Most people are prepared to wait before returning to the office

Following the UK Government’s update on lockdown measures, research by StarLeaf claims that 57 percent of people working from home due to the coronavirus outbreak are happy to wait at least a month before returning to their office. Nearly one in four people (23 percent) would like to go back to their usual place of work in two months’ time or later, as more and more people become accustomed to working from home.

The impact of coronavirus could have a long-lasting effect on how and where people choose to work. Once lockdown measures are fully lifted, 60 percent of people would like to work from home more often than they did previously (31 percent would not). Of these, almost two thirds would like to work from home either two or three times a week, and one quarter only want to pay the office a visit one day a week. Indeed, 84 percent of people say it’s either very or quite important for employers to offer staff the option of working from home (3 percent say it’s not important).

The surge in popularity of home working could also have a wider impact on how and where people live. Around one in five 18-34 year olds say they would move to a different area if they could work from home more. This is especially true in London, where one quarter of all respondents in the city said they would move elsewhere, more than double the national average (12 percent). Over half of respondents say they would be able to save money by working from home more often, and 40 percent would exercise more.

[perfectpullquote align=”right” bordertop=”false” cite=”” link=”” color=”” class=”” size=””]The results also suggest an emerging age divide on attitudes to the lockdown, with younger people wanting to return to the office earlier[/perfectpullquote]

The survey findings show that the sudden move to working from home hasn’t had, on balance, a significant impact on the quality of people’s work. Just under half said they’d been able to complete their work to the same standard, whilst a quarter said they’d worked at a higher standard (25 percent) or lower standard (24 percent). And whilst two out of five people have been working longer hours than usual (24 percent have been working fewer hours), this could be explained by time taken to do other activities during normal working hours, with 57 percent doing household chores, 44 percent exercising and 21 percent homeschooling their children.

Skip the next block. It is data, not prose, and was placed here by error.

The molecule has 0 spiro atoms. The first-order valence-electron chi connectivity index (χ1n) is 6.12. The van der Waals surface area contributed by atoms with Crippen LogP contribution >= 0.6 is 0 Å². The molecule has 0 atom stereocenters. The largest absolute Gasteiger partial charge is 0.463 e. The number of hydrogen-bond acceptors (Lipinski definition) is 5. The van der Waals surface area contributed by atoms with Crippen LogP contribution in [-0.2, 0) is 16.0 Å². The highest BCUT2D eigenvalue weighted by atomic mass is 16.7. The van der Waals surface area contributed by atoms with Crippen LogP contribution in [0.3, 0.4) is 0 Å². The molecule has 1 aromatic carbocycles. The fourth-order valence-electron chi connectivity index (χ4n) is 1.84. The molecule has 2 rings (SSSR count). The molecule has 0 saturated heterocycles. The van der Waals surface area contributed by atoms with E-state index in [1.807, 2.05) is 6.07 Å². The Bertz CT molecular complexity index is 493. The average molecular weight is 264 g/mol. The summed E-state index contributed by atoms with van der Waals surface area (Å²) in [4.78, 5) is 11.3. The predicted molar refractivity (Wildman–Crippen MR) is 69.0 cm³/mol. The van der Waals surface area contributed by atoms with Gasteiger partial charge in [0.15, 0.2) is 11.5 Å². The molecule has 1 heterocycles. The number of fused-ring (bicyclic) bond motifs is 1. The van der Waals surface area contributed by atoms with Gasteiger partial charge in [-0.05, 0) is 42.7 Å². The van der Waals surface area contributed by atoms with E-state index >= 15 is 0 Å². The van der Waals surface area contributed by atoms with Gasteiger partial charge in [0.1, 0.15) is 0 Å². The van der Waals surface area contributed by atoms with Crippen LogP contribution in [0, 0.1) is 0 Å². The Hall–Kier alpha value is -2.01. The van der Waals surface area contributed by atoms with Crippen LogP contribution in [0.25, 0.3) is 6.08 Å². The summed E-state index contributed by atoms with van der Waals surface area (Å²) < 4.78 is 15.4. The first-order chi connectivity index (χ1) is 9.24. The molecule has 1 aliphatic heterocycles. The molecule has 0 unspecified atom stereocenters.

The results also suggest an emerging age divide on attitudes to the lockdown, with younger people wanting to return to the office earlier. Nearly one quarter (24 percent) want to go back to their normal place of work immediately, whilst only 16 percent of over 55s wish to. Conversely, just 4 percent of the younger age group would like to return in more than two months’ time, but 18 percent of the older age group are happy to wait that long. This discrepancy could be down to nearly two thirds (63 percent) of 18-24 year olds working longer hours whilst at home, compared to just 23 percent of over 55 year olds.

Looking ahead, 48 percent of people believe it will take at least four months before their working life returns to what it was like before the coronavirus crisis started. Younger people are more optimistic, with 21 percent of 18-24 year olds saying it’ll be less than two months – double the national average for this time period (10 percent).

Image: From “Penelope then during the day she wove the large web, which at night she unravelled, The Odyssey”, Thomas Seddon 1852